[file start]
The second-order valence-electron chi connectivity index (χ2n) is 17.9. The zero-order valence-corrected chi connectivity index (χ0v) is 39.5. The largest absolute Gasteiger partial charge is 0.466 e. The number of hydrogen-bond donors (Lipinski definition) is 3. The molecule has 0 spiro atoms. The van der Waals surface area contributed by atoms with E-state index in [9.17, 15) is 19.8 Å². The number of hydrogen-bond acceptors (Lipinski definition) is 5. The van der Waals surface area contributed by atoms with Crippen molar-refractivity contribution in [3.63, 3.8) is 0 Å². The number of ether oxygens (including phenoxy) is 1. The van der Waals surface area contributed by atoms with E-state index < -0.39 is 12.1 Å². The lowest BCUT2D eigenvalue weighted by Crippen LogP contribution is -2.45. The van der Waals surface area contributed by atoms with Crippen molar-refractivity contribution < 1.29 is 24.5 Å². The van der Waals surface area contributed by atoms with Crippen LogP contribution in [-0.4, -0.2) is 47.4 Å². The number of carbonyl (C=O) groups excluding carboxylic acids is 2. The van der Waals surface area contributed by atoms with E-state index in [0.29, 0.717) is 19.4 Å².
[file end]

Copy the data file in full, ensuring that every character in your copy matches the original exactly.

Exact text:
The second-order valence-electron chi connectivity index (χ2n) is 17.9. The zero-order valence-corrected chi connectivity index (χ0v) is 39.5. The largest absolute Gasteiger partial charge is 0.466 e. The number of hydrogen-bond donors (Lipinski definition) is 3. The molecule has 0 spiro atoms. The van der Waals surface area contributed by atoms with E-state index in [9.17, 15) is 19.8 Å². The number of hydrogen-bond acceptors (Lipinski definition) is 5. The van der Waals surface area contributed by atoms with Crippen molar-refractivity contribution in [3.63, 3.8) is 0 Å². The number of ether oxygens (including phenoxy) is 1. The van der Waals surface area contributed by atoms with E-state index < -0.39 is 12.1 Å². The lowest BCUT2D eigenvalue weighted by Crippen LogP contribution is -2.45. The van der Waals surface area contributed by atoms with Crippen molar-refractivity contribution < 1.29 is 24.5 Å². The van der Waals surface area contributed by atoms with Crippen LogP contribution in [-0.4, -0.2) is 47.4 Å². The number of carbonyl (C=O) groups excluding carboxylic acids is 2. The van der Waals surface area contributed by atoms with E-state index in [0.29, 0.717) is 19.4 Å².